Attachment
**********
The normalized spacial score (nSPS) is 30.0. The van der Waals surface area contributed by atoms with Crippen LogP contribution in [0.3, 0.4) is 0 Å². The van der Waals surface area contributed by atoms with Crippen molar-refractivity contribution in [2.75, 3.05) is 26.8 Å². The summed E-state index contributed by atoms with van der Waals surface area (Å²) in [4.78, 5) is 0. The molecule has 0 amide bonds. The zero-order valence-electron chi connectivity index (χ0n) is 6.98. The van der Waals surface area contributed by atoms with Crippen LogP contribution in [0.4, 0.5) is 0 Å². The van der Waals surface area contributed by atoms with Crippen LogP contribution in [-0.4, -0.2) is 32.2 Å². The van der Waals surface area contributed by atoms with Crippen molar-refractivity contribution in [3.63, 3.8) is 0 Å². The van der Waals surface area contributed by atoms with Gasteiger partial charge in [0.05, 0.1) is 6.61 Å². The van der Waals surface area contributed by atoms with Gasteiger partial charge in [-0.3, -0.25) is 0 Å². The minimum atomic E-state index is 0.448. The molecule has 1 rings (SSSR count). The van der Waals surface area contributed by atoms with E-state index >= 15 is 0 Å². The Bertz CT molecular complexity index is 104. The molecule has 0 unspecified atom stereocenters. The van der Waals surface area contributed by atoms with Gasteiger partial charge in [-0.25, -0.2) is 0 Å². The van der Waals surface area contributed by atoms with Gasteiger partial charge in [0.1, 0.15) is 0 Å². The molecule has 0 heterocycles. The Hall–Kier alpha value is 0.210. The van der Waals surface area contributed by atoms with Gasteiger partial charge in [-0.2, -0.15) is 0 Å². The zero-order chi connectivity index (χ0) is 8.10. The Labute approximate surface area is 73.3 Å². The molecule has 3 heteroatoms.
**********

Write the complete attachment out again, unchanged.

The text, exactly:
The normalized spacial score (nSPS) is 30.0. The van der Waals surface area contributed by atoms with Crippen LogP contribution in [0.3, 0.4) is 0 Å². The van der Waals surface area contributed by atoms with Crippen molar-refractivity contribution in [2.75, 3.05) is 26.8 Å². The summed E-state index contributed by atoms with van der Waals surface area (Å²) in [4.78, 5) is 0. The molecule has 0 amide bonds. The zero-order valence-electron chi connectivity index (χ0n) is 6.98. The van der Waals surface area contributed by atoms with Crippen LogP contribution in [0.4, 0.5) is 0 Å². The van der Waals surface area contributed by atoms with Crippen LogP contribution in [-0.4, -0.2) is 32.2 Å². The van der Waals surface area contributed by atoms with Crippen molar-refractivity contribution in [3.63, 3.8) is 0 Å². The van der Waals surface area contributed by atoms with Gasteiger partial charge in [0.05, 0.1) is 6.61 Å². The van der Waals surface area contributed by atoms with Gasteiger partial charge in [-0.3, -0.25) is 0 Å². The minimum atomic E-state index is 0.448. The molecule has 1 rings (SSSR count). The van der Waals surface area contributed by atoms with E-state index >= 15 is 0 Å². The Bertz CT molecular complexity index is 104. The molecule has 0 unspecified atom stereocenters. The van der Waals surface area contributed by atoms with Gasteiger partial charge in [-0.25, -0.2) is 0 Å². The van der Waals surface area contributed by atoms with Gasteiger partial charge in [0.1, 0.15) is 0 Å². The molecule has 0 heterocycles. The Hall–Kier alpha value is 0.210. The van der Waals surface area contributed by atoms with Gasteiger partial charge in [-0.2, -0.15) is 0 Å². The zero-order chi connectivity index (χ0) is 8.10. The Labute approximate surface area is 73.3 Å². The molecule has 3 heteroatoms.